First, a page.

Tuesday, January 26, 2010

How safe is your lechon?

Animal meat is one of the most common foods for humans, a source of protein, fats and carbohydrates. It may refer to organs, including lungs, liver, skin, brains, bone marrow, kidneys and a variety of other internal organs as well as blood.

But animal meat can also be a source of toxic and cancer through the feeds and medicines of banned drugs used on the live animal and acquired by human after it is butchered and eaten.

Dr. Arturo de Jesus Jr., regional director of the National Meat Inspection Service (NMIS), said animal meat can be a carrier of contagious diseases if not properly slaughtered and inspected.

De Jesus added that there is a need to drum up support from the respective local governments in creating an ordinance adopting the implementation of RA 9296.

RA 9296 or the Meat Inspection Code of the Philippines, governs the procedures on the flow of food animals, meat and meat products through the various stages of marketing and the proper preservation and inspection of such products.

It also ensures food security and provides safety and quality standards for consumer products related to agriculture to assure the protection of the public against reasonable risks of injury and hazards to health.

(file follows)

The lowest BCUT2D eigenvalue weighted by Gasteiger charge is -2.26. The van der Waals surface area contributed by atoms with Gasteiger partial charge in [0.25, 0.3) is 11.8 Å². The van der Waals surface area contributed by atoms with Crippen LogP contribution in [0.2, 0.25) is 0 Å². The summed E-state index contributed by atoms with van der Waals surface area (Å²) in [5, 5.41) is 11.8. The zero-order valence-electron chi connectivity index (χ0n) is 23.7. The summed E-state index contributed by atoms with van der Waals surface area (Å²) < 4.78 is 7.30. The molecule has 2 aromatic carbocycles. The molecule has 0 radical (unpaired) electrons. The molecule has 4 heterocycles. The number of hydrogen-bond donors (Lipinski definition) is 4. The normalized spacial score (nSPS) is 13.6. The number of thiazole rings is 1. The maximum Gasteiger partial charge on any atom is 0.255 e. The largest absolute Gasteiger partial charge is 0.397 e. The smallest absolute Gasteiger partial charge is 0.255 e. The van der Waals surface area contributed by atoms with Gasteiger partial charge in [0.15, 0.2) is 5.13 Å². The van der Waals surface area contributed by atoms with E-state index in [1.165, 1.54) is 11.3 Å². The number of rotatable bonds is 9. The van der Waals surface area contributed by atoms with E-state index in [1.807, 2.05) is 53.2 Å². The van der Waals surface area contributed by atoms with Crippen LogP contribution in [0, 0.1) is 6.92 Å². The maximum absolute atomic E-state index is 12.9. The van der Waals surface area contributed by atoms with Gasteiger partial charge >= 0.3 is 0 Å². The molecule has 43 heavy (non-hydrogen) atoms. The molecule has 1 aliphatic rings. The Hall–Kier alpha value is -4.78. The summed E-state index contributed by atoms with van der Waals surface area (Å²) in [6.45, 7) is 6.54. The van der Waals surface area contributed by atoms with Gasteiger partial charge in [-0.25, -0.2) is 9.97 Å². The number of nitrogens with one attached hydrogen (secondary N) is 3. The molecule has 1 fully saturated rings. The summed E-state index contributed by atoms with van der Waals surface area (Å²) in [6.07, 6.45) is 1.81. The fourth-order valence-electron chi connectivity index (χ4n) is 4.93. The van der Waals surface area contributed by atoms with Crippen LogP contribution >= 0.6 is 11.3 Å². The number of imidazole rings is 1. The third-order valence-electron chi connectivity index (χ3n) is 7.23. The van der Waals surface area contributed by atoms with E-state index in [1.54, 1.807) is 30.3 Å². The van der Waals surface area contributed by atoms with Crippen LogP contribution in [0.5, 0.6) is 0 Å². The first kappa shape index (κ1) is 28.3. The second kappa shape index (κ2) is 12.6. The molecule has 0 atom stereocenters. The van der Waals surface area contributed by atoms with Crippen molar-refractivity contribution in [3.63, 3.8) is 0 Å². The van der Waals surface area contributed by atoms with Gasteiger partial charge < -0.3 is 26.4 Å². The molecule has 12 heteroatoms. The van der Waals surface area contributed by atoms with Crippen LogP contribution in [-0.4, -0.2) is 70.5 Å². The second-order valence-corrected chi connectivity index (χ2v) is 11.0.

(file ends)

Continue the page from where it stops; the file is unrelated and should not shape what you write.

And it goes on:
For De Jesus, the establishment of slaughter houses in every town in Zamboanga del Sur and the provision of trained personnel authorized to conduct meat inspection from the NMIS will help see to it that meat serve in the table is safe.

He disclosed that, so far, Pagadian City and six other towns in the province have established slaughter houses and these were accredited by their office.

Aside from the city, De Jesus identified those which passed the standard as that of Molave, Mahayag, Dumingag, Guipos, Margosatubig and Bayog.

Four accredited inspectors do their rounds in checking the meat supply and activities in the said abattoirs.

Other municipalities also have their own slaughter houses but these were not accredited by NMIS, De Jesus disclosed, and no personnel were authorized to conduct meat inspection.

“We need to protect the consuming public because is also the vehicle of transmittable diseases if these are not properly inspected,” he said.

“We encourage the public to be aware and if possible, to look for the necessary permit on certification from the meat inspector on date before buying the meat, especially the lechon,” the NMIS official added.

De Jesus then advised that even for personal consumption, those who maintain improvised slaughter house in their backyard may do so with the use of bamboos for flooring and should be a few feet above the ground.

But still, meat inspectors are needed in order to check the slaughtered meat, he said.

The meat inspectors do this by touching, visual or physical examination, smelling and palpation. Sometimes, they take a sample and conduct a laboratory examination.